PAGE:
Bribery allegations unravel wool industry

Animals Australia

Animals Australia team

Last updated 11 March 2008

The Australian Wool and Sheep Industry (AWSI) has been accused of bribery and intimidation tactics by both Swedish animal advocates and the Australian Wool Growers Association (AWGA) after video evidence of the alleged bribery was exposed on Swedish TV last week.

This most recent controversy surrounding the wool industry continues to escalate as European media coverage builds public outrage over the controversial practice of mulesing, in which skin is cut from the sheep’s backside without pain relief.

Lambs are routinely mulesed without anaesthetic or follow-up, ongoing treatment for pain relief.

Kevin Craig, an AWSI taskforce consultant, accompanied by a man said to be an Australian embassy official, were filmed by the Swedish television program Kalla Facta offering a free trip to Australia to an animal welfare campaigner on the condition that she did not speak out on television against mulesing.

Laurence Modiano, director of the UK based company G. Modiano, one of the world’s largest wool wholesalers, has joined the AWGA in calling for the resignation of Ian McLachlan, the chairman of Australian Wool Innovations (AWI), the research and marketing arm of the industry taskforce. “He’s contributed little to the industry over the years and I fear that if he continues in this way he may end up being responsible for its demise," said Mr Modiano.

Queensland Senator Andrew Bartlett has called on Australia’s Federal Government to conduct a public inquiry into these allegations of bribery and intimidation. “Australian Wool Innovations has a history of intimidating those who try to highlight the cruelty involved in mulesing of sheep and the live export industry," said Mr Bartlett.

This scandal comes on the back of an exposé earlier last week in the Swedish paper, Metro, regarding Australia’s ‘ultra-fine’ wool industry. The reaction from the Swedish public to both practices has been one of shock and outrage, with nineteen of Sweden’s largest clothing retailers banning Australian wool products.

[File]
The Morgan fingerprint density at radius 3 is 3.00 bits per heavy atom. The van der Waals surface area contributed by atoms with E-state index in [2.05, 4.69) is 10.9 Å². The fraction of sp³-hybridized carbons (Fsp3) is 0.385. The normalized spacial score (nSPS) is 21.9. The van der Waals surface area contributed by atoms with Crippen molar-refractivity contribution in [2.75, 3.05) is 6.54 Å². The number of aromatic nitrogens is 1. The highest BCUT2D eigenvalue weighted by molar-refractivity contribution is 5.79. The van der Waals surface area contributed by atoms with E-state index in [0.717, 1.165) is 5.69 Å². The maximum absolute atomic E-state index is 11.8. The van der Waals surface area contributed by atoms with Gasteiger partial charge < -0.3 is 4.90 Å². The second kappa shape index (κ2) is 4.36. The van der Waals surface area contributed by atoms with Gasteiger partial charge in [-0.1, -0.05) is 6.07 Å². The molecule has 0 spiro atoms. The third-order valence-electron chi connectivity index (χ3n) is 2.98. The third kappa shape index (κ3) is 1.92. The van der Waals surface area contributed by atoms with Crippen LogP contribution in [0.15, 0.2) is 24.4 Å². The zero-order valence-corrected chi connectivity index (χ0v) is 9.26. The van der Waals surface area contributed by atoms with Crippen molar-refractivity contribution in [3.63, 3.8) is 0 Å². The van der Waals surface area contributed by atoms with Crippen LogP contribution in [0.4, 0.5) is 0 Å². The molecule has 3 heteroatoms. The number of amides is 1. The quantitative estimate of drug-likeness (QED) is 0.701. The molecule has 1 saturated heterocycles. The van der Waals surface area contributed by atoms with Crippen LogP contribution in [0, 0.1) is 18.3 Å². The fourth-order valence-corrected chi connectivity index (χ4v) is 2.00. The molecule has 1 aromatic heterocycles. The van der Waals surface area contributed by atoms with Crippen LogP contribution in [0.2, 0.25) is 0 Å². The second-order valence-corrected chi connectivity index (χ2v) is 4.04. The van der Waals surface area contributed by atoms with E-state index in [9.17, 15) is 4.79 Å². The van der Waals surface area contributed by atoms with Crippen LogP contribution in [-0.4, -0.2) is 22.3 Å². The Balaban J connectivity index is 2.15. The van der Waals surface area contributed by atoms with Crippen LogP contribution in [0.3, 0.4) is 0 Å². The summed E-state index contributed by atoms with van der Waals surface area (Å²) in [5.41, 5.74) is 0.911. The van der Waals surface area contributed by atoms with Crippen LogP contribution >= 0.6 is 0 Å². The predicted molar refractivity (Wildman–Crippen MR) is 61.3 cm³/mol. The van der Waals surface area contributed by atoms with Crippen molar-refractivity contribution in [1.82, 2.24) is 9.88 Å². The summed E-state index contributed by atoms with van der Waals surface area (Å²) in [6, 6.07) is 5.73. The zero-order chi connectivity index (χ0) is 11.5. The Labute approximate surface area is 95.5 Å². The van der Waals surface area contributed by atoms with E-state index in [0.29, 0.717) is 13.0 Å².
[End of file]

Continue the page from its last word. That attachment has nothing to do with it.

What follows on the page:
Since first airing, Kalla Facta’s wool industry bribery exposé has been televised in Sweden, Finland, Norway and Denmark, and is soon to be aired in Germany. Ten Danish retailers have also joined the boycott of Australian wool from mulesed sheep.

The Western Australian Department of Agriculture has announced that it will end mulesing of lambs on its research stations forthwith. On the same day the NSW Farmers Association called for an immediate ban of mulesing to stave of threats of 60 major foreign retailers joining the boycott.

While Australia’s Agricultural Minister, Tony Burke, continues to defend the wool industry and mulesing, his Swedish counterpart, Eskil Erlandsoon, has urged consumers to boycott Australian wool and now intends to raise his concerns about mulesing with the EU Commission.

The Swedish police and military have also criticised the Australian wool industry. A military spokesperson likened Australian treatment of sheep to ‘child labour’, while Swedish police’s head of purchasing Karl-Goran Svensson said “[Mulesing] is, of course, totally unacceptable and we will put up ethical rules for it now."


What you can do:

The most powerful message each of us can send to the wool industry is that caring consumers and community members will not support animal cruelty. If you choose to buy wool products, enquire of the retailer whether the wool is ethically sourced (from sheep that are not mulesed — as a minimum!).

Show Australia’s decision makers that it’s not only the international public that are appalled by the Australian wool industry’s cruel treatment of animals. Use the following key points to compose a letter to the editor of your local paper:

  • I am writing regarding the recent outrage throughout Europe over the Australian wool industry’s continued cruel treatment of animals.
  • Mulesing, which involves cutting skin from the backside of an animal without pain relief is cruel and outdated.
  • Whilst the Australian wool industry continues to mules sheep, factory farm sheep for ‘ultra-fine’ wool and export live animals, they taint Australia’s international reputation.
  • Even the Swedish Agricultural Minister has urged consumers to boycott Australian wool.
  • In the past the Federal Government has unquestionably backed the wool industry.
  • It’s time for the Australian government and the wool industry to wake up to the fact that Australians and the international public alike, will not tolerate animal cruelty.